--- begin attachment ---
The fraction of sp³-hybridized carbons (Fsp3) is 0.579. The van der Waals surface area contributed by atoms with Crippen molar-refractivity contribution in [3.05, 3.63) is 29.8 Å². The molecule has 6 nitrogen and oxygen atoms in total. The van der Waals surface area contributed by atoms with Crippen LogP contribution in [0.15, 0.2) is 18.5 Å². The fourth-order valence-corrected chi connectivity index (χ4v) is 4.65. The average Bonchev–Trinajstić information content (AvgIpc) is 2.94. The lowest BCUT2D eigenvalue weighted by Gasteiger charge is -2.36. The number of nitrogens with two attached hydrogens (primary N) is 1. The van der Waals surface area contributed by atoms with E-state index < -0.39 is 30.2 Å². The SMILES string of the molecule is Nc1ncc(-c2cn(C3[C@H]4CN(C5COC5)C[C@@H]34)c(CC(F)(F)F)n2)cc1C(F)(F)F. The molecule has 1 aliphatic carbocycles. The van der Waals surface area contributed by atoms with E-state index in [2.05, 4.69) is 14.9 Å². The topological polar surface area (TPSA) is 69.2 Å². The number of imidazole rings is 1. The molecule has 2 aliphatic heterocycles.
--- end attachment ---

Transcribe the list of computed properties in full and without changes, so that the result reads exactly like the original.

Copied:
The fraction of sp³-hybridized carbons (Fsp3) is 0.579. The van der Waals surface area contributed by atoms with Crippen molar-refractivity contribution in [3.05, 3.63) is 29.8 Å². The molecule has 6 nitrogen and oxygen atoms in total. The van der Waals surface area contributed by atoms with Crippen LogP contribution in [0.15, 0.2) is 18.5 Å². The fourth-order valence-corrected chi connectivity index (χ4v) is 4.65. The average Bonchev–Trinajstić information content (AvgIpc) is 2.94. The lowest BCUT2D eigenvalue weighted by Gasteiger charge is -2.36. The number of nitrogens with two attached hydrogens (primary N) is 1. The van der Waals surface area contributed by atoms with E-state index < -0.39 is 30.2 Å². The SMILES string of the molecule is Nc1ncc(-c2cn(C3[C@H]4CN(C5COC5)C[C@@H]34)c(CC(F)(F)F)n2)cc1C(F)(F)F. The molecule has 1 aliphatic carbocycles. The van der Waals surface area contributed by atoms with E-state index in [2.05, 4.69) is 14.9 Å². The topological polar surface area (TPSA) is 69.2 Å². The number of imidazole rings is 1. The molecule has 2 aliphatic heterocycles.